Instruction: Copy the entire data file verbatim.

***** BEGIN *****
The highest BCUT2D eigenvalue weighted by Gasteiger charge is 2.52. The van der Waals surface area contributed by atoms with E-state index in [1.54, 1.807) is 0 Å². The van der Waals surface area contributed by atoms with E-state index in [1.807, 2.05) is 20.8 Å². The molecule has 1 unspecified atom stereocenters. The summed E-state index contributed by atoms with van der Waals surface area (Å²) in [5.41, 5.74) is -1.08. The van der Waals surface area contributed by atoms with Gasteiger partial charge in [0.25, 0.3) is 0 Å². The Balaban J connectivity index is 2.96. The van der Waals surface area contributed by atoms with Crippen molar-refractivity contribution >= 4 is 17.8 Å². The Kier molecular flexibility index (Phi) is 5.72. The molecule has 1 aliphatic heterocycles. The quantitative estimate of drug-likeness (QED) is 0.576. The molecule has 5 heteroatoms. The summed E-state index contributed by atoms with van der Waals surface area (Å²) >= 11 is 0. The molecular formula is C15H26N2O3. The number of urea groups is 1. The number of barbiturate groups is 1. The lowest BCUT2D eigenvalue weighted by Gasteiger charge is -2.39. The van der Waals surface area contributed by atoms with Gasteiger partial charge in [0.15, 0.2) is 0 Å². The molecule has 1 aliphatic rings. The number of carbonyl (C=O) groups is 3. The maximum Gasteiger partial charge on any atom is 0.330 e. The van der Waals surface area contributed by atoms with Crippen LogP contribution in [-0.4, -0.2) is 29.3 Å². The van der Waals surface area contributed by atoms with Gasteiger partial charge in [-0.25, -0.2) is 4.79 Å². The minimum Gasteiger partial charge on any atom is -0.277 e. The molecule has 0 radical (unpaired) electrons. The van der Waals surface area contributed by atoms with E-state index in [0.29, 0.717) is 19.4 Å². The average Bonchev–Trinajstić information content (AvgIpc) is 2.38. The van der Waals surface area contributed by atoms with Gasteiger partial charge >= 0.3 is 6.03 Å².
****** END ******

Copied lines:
The highest BCUT2D eigenvalue weighted by Gasteiger charge is 2.52. The van der Waals surface area contributed by atoms with E-state index in [1.54, 1.807) is 0 Å². The van der Waals surface area contributed by atoms with E-state index in [1.807, 2.05) is 20.8 Å². The molecule has 1 unspecified atom stereocenters. The summed E-state index contributed by atoms with van der Waals surface area (Å²) in [5.41, 5.74) is -1.08. The van der Waals surface area contributed by atoms with Gasteiger partial charge in [0.25, 0.3) is 0 Å². The Balaban J connectivity index is 2.96. The van der Waals surface area contributed by atoms with Crippen molar-refractivity contribution >= 4 is 17.8 Å². The Kier molecular flexibility index (Phi) is 5.72. The molecule has 1 aliphatic heterocycles. The quantitative estimate of drug-likeness (QED) is 0.576. The molecule has 5 heteroatoms. The summed E-state index contributed by atoms with van der Waals surface area (Å²) >= 11 is 0. The molecular formula is C15H26N2O3. The number of urea groups is 1. The number of barbiturate groups is 1. The lowest BCUT2D eigenvalue weighted by Gasteiger charge is -2.39. The van der Waals surface area contributed by atoms with Gasteiger partial charge in [0.15, 0.2) is 0 Å². The molecule has 1 aliphatic rings. The number of carbonyl (C=O) groups is 3. The maximum Gasteiger partial charge on any atom is 0.330 e. The van der Waals surface area contributed by atoms with Crippen LogP contribution in [-0.4, -0.2) is 29.3 Å². The van der Waals surface area contributed by atoms with Gasteiger partial charge in [-0.25, -0.2) is 4.79 Å². The minimum Gasteiger partial charge on any atom is -0.277 e. The molecule has 0 radical (unpaired) electrons. The van der Waals surface area contributed by atoms with E-state index in [0.29, 0.717) is 19.4 Å². The average Bonchev–Trinajstić information content (AvgIpc) is 2.38. The van der Waals surface area contributed by atoms with Gasteiger partial charge >= 0.3 is 6.03 Å².